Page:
Ava DuVernay backs David Oyelowo’s claims over Academy voters and Selma
Ava DuVernay has backed claims by actor David Oyelowo that Academy members said they would not vote for their civil rights film Selma after the cast showed support for a black man who died in police custody.
Stars of the movie, as well as director DuVernay, wore T-shirts bearing the slogan “I can’t breathe” for Selma’s premiere.
They were the words gasped by Eric Garner, who died after a New York City police officer put him in a chokehold in July 2014, months before Selma’s release.
Mr Garner’s case has attracted renewed attention in the wake of George Floyd’s death in similar circumstances which has sparked a wave of protests against police treatment of black people.
British-American actor Oyelowo, who played Martin Luther King Jr in Selma, told Screen Daily that following the cast’s show of support for Mr Garner, Academy members called the studio saying they would not vote for the film at the Oscars.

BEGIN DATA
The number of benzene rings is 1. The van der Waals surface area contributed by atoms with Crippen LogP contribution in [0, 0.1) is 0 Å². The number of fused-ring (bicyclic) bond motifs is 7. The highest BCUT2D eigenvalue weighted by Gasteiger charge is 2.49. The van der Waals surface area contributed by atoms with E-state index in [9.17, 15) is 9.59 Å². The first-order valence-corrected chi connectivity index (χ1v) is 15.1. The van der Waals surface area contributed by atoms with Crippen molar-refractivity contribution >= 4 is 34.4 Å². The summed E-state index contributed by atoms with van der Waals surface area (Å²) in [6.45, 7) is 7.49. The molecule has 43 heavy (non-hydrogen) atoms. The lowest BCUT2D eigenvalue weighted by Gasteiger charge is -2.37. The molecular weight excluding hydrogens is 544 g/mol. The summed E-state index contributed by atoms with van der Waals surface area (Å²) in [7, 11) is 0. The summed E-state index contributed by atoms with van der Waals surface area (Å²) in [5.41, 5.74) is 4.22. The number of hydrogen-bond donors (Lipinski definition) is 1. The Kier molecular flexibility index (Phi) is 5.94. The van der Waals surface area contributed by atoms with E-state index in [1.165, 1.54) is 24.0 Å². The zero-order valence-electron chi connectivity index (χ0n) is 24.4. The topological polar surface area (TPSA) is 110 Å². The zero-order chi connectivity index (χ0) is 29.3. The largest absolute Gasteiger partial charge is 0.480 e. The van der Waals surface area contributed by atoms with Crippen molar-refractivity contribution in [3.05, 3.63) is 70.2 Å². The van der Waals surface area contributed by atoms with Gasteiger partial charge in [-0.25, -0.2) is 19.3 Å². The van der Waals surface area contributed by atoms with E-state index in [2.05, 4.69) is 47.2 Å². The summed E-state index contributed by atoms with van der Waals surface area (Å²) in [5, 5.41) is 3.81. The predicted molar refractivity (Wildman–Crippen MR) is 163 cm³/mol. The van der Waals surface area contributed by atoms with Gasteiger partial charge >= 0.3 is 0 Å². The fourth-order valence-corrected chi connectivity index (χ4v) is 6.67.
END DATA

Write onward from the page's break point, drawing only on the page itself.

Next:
He said: “I remember at the premiere of Selma us wearing ‘I Can’t Breathe’ T-shirts in protest. Members of the Academy called in to the studio and our producers saying, ‘How dare they do that? Why are they stirring S-H-I-T?’ and ‘We are not going to vote for that film because we do not think it is their place to be doing that’.
“It’s part of why that film didn’t get everything that people think it should’ve got and it birthed #OscarsSoWhite. They used their privilege to deny a film on the basis of what they valued in the world.”
Responding to a tweet of Oyelowo’s comments, DuVernay said: “True story.”
Selma, which is based on the 1965 Selma to Montgomery voting rights marches, was a huge critical success and earned two Oscar nominations, for best picture and best original song.
It won the latter. That year’s Academy Awards were accused of a lack of diversity after all 20 acting nominees white.
Many critics argued Oyelowo was unlucky to miss out on a best actor nomination while DuVernay was also seen by many to be deserving of a best director nod.